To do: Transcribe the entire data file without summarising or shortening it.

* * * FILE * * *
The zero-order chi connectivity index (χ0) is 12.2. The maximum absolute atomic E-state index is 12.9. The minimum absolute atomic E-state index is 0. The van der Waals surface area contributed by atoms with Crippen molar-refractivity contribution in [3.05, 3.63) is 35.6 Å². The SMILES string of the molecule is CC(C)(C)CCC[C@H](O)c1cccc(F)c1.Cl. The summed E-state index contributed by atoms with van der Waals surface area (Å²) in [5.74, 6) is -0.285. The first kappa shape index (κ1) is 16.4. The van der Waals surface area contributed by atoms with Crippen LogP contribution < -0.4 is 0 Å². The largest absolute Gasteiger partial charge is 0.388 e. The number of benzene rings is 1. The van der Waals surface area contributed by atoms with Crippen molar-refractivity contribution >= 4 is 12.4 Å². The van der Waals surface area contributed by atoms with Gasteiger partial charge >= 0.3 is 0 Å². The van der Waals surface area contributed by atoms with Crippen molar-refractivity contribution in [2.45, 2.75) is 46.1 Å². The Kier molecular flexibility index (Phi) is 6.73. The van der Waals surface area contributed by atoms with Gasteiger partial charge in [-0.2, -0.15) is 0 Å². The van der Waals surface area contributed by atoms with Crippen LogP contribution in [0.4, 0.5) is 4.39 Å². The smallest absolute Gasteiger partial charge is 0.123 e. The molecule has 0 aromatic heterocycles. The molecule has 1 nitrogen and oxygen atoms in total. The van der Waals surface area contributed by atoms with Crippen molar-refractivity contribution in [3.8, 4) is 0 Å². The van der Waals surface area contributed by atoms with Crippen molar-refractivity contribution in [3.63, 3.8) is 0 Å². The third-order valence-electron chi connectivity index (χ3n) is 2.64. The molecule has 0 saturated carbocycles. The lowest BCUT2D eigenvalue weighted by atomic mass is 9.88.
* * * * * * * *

The zero-order chi connectivity index (χ0) is 12.2. The maximum absolute atomic E-state index is 12.9. The minimum absolute atomic E-state index is 0. The van der Waals surface area contributed by atoms with Crippen molar-refractivity contribution in [3.05, 3.63) is 35.6 Å². The SMILES string of the molecule is CC(C)(C)CCC[C@H](O)c1cccc(F)c1.Cl. The summed E-state index contributed by atoms with van der Waals surface area (Å²) in [5.74, 6) is -0.285. The first kappa shape index (κ1) is 16.4. The van der Waals surface area contributed by atoms with Crippen LogP contribution < -0.4 is 0 Å². The largest absolute Gasteiger partial charge is 0.388 e. The number of benzene rings is 1. The van der Waals surface area contributed by atoms with Crippen molar-refractivity contribution >= 4 is 12.4 Å². The van der Waals surface area contributed by atoms with Gasteiger partial charge >= 0.3 is 0 Å². The van der Waals surface area contributed by atoms with Crippen molar-refractivity contribution in [2.45, 2.75) is 46.1 Å². The Kier molecular flexibility index (Phi) is 6.73. The van der Waals surface area contributed by atoms with Gasteiger partial charge in [-0.2, -0.15) is 0 Å². The van der Waals surface area contributed by atoms with Crippen LogP contribution in [0.4, 0.5) is 4.39 Å². The smallest absolute Gasteiger partial charge is 0.123 e. The molecule has 0 aromatic heterocycles. The molecule has 1 nitrogen and oxygen atoms in total. The van der Waals surface area contributed by atoms with Crippen molar-refractivity contribution in [3.8, 4) is 0 Å². The van der Waals surface area contributed by atoms with Crippen molar-refractivity contribution in [3.63, 3.8) is 0 Å². The third-order valence-electron chi connectivity index (χ3n) is 2.64. The molecule has 0 saturated carbocycles. The lowest BCUT2D eigenvalue weighted by atomic mass is 9.88.